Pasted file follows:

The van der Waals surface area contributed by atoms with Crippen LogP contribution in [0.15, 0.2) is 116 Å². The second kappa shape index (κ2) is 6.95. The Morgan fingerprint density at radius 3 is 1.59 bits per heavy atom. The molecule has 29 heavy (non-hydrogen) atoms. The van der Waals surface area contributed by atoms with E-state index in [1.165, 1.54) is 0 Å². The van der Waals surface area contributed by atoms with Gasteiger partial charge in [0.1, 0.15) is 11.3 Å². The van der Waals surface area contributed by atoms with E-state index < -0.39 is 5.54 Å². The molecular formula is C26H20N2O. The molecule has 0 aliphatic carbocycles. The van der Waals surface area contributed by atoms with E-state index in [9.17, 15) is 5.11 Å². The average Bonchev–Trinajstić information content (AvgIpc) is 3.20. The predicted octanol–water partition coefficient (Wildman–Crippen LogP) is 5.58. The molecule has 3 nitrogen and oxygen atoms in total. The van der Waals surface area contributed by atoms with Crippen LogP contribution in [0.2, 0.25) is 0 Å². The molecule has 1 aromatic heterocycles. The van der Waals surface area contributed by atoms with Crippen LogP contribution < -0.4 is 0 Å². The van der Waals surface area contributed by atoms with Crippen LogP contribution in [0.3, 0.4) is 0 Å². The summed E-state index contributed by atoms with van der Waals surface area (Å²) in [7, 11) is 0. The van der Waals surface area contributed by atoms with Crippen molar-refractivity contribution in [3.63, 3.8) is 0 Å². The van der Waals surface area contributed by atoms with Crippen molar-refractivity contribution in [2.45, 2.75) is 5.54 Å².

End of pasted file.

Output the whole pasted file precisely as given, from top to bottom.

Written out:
The van der Waals surface area contributed by atoms with Crippen LogP contribution in [0.15, 0.2) is 116 Å². The second kappa shape index (κ2) is 6.95. The Morgan fingerprint density at radius 3 is 1.59 bits per heavy atom. The molecule has 29 heavy (non-hydrogen) atoms. The van der Waals surface area contributed by atoms with E-state index in [1.165, 1.54) is 0 Å². The van der Waals surface area contributed by atoms with Gasteiger partial charge in [0.1, 0.15) is 11.3 Å². The van der Waals surface area contributed by atoms with E-state index < -0.39 is 5.54 Å². The molecular formula is C26H20N2O. The molecule has 0 aliphatic carbocycles. The van der Waals surface area contributed by atoms with E-state index in [9.17, 15) is 5.11 Å². The average Bonchev–Trinajstić information content (AvgIpc) is 3.20. The predicted octanol–water partition coefficient (Wildman–Crippen LogP) is 5.58. The molecule has 3 nitrogen and oxygen atoms in total. The van der Waals surface area contributed by atoms with Crippen LogP contribution in [0.2, 0.25) is 0 Å². The molecule has 1 aromatic heterocycles. The van der Waals surface area contributed by atoms with Crippen LogP contribution < -0.4 is 0 Å². The van der Waals surface area contributed by atoms with Crippen LogP contribution in [0.3, 0.4) is 0 Å². The summed E-state index contributed by atoms with van der Waals surface area (Å²) in [7, 11) is 0. The van der Waals surface area contributed by atoms with Crippen molar-refractivity contribution in [3.63, 3.8) is 0 Å². The van der Waals surface area contributed by atoms with Crippen molar-refractivity contribution in [2.45, 2.75) is 5.54 Å².